On the other end of the phone, Brian Solomon's sister was telling him about a shooting that occurred several blocks north of where he lived.
Then something moved outside Solomon's kitchen window.
"It was this little head," said Solomon, who has lived in the 300 block of North 34th Street for six years. "I open the door, and I'm face-to-face with him. He's trying to hide behind my AC.
"I said, 'Hey, get the hell out of here,'" Solomon said.
Solomon was one of several neighbors who came in close contact with Felipe Vazquez as a manhunt ensued following the shooting of a Lincoln police officer at about 11:30 a.m. Wednesday.
Officers were serving an arrest warrant on Vazquez, who was wanted on suspicion of second-degree assault in connection with a March homicide, at a house near 33rd and Vine streets.
Police said someone inside the house fired a shot, hitting an officer, who was in critical condition at Bryan West Campus on Wednesday afternoon.
Police returned fire, before two people inside the home jumped out a window and fled east down Vine Street, according to witnesses.
One suspect was arrested after a brief pursuit, and Lincoln Police created a wide perimeter around the neighborhood to prevent Vazquez from eluding capture.
The 17-year-old Vazquez apparently ran through alleys to the south, skirting the western edge of Wyuka Cemetery, before he knocked over a fence surrounding a vacant house and entered Solomon's backyard.
As Solomon stepped out the back door with his beagle to confront Vazquez, he said the suspect was bleeding from his right arm and asked for help.
Solomon said he wasn't able to tell what kind of injury Vazquez had suffered. Lincoln Police said neither of the suspects were wounded by gunfire.
"He put his arm up and was like, 'Oh, my hand, my hand,'" Solomon said. "I was like, 'Dude, you need to get out of here,' and he jumped right over the fence."
Solomon took his dog back inside and locked the doors just in time to hear police swarm the area.
After jumping the wrought-iron fence, Vazquez crossed 34th Street to the west, narrowly evading police into a backyard, where he found an unlocked door and let himself in after 12:15 p.m.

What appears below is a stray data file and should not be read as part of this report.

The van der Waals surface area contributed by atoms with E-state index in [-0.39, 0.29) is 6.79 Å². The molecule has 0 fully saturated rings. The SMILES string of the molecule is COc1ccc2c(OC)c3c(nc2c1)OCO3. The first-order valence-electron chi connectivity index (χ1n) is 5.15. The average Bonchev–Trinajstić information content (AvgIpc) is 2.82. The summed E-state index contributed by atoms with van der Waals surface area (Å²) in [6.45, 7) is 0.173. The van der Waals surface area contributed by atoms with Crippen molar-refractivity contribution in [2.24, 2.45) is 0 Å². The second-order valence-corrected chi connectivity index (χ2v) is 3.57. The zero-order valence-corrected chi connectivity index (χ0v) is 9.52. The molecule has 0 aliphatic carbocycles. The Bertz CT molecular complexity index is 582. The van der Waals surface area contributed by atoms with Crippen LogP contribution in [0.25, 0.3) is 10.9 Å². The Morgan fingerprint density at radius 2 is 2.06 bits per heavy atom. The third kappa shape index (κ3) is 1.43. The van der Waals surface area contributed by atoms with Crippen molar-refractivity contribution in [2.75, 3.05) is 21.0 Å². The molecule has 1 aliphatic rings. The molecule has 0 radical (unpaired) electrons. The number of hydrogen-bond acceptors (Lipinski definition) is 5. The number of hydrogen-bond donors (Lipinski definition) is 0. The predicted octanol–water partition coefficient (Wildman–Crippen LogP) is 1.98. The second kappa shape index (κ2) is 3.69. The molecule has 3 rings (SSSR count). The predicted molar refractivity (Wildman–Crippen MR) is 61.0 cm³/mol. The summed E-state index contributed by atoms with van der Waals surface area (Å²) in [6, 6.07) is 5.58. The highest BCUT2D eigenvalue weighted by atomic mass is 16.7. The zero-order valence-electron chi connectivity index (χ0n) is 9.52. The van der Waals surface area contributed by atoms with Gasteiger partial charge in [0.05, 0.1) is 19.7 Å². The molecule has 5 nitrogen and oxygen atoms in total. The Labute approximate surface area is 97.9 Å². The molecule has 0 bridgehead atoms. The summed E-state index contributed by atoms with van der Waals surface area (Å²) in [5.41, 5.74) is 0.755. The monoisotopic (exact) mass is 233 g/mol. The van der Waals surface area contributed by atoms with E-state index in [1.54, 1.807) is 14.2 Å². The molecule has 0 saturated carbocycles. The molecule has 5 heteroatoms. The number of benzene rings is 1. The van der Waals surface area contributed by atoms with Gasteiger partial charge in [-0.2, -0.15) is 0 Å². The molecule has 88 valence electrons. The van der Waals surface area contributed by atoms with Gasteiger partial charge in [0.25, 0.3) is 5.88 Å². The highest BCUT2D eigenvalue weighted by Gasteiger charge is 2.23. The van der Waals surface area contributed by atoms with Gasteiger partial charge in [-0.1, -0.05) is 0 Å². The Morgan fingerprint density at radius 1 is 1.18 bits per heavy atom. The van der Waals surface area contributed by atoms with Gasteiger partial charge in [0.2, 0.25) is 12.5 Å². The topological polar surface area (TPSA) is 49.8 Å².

Upstairs, Lincoln real estate agent and Rolling Stones cover band front man Erik Delaney was reading the news and drinking coffee in bed following a morning off from work.
"I heard something in the house," Delaney said. "There's nobody else in the house — there's nothing that's going to make a noise in the house except me, and I didn't make any noise.
"You've got to be kidding me," he added.
Still in his pajamas, Delaney went downstairs to the kitchen of his home, also in the 300 block of North 34th Street, where another sound led him to the basement.
Wielding a Maglite for self defense, Delaney said he flipped on the lights and saw someone hiding behind a heating-and-air conditioning unit.
He raised his voice, telling whoever was behind the mechanical system that police were outside, that the person had broken into his house illegally and that he needed to leave.
Vazquez didn't move, so Delaney yelled at him again.
The "young kid," as Delaney described him, emerged from his hiding place and showed the homeowner his bloody arm, asking for help.
Delaney said he briefly considered giving Vazquez something to wrap his arm with, but thought better of it and told the teen again he had to leave.
The suspect complied, walking up the stairs into the kitchen, where Delaney pushed him out onto a small porch and locked the door behind him, he said.
In the backyard were several officers with guns drawn, including a police sniper positioned behind Delaney's car.
"I thought, 'Oh, s---, this is worse than I thought,'" Delaney said.
Delaney walked to the front of his house, opened his front door and told the officers closing in on the home he had chased Vazquez out the back, and then returned to the back porch once more to shoo Vazquez away.
"I said, 'Dude, you can't stay on my back porch. You've got to go,'" Delaney said.
As officers arrested Vazquez in the back yard, Delaney was led into the back of a police car, where officers took his story. He said he gave investigators permission to search his home and drew them a diagram of the basement where he discovered Vazquez's hiding spot.
The perimeter set up in the Hartley neighborhood began to come down before 2 p.m., as officers continued to search Delaney's home while he sat in a rocking chair on the front porch.
Solomon and Delaney both said Vazquez, whom police earlier described as potentially armed and dangerous, did not make any threats toward them, did not brandish a weapon and left when he was confronted.
"He looked more scared than anything," Solomon said.